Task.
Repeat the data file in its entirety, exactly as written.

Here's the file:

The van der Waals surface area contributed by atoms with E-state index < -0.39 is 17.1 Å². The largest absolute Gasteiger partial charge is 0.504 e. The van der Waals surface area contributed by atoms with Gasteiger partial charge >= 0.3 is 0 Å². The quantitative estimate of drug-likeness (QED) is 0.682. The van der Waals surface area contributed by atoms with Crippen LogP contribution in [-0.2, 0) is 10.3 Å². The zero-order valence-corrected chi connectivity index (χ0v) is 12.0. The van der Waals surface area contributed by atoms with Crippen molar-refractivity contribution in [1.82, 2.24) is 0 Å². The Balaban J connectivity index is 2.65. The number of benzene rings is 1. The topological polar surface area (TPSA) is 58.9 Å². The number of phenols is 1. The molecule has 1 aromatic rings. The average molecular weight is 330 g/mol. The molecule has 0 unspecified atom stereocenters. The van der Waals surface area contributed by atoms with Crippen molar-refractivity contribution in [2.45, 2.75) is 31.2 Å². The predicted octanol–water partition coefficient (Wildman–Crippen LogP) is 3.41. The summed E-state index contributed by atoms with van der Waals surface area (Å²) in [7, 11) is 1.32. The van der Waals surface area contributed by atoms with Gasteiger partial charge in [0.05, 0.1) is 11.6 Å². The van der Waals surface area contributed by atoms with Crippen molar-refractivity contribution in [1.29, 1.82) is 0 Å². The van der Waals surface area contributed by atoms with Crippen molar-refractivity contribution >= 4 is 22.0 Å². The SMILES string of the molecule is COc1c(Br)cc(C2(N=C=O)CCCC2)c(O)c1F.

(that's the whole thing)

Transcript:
The van der Waals surface area contributed by atoms with E-state index < -0.39 is 17.1 Å². The largest absolute Gasteiger partial charge is 0.504 e. The van der Waals surface area contributed by atoms with Gasteiger partial charge >= 0.3 is 0 Å². The quantitative estimate of drug-likeness (QED) is 0.682. The van der Waals surface area contributed by atoms with Crippen LogP contribution in [-0.2, 0) is 10.3 Å². The zero-order valence-corrected chi connectivity index (χ0v) is 12.0. The van der Waals surface area contributed by atoms with Crippen molar-refractivity contribution in [1.82, 2.24) is 0 Å². The Balaban J connectivity index is 2.65. The number of benzene rings is 1. The topological polar surface area (TPSA) is 58.9 Å². The number of phenols is 1. The molecule has 1 aromatic rings. The average molecular weight is 330 g/mol. The molecule has 0 unspecified atom stereocenters. The van der Waals surface area contributed by atoms with Crippen molar-refractivity contribution in [2.45, 2.75) is 31.2 Å². The predicted octanol–water partition coefficient (Wildman–Crippen LogP) is 3.41. The summed E-state index contributed by atoms with van der Waals surface area (Å²) in [7, 11) is 1.32. The van der Waals surface area contributed by atoms with Gasteiger partial charge in [0.05, 0.1) is 11.6 Å². The van der Waals surface area contributed by atoms with Crippen molar-refractivity contribution in [1.29, 1.82) is 0 Å². The van der Waals surface area contributed by atoms with Crippen molar-refractivity contribution >= 4 is 22.0 Å². The SMILES string of the molecule is COc1c(Br)cc(C2(N=C=O)CCCC2)c(O)c1F.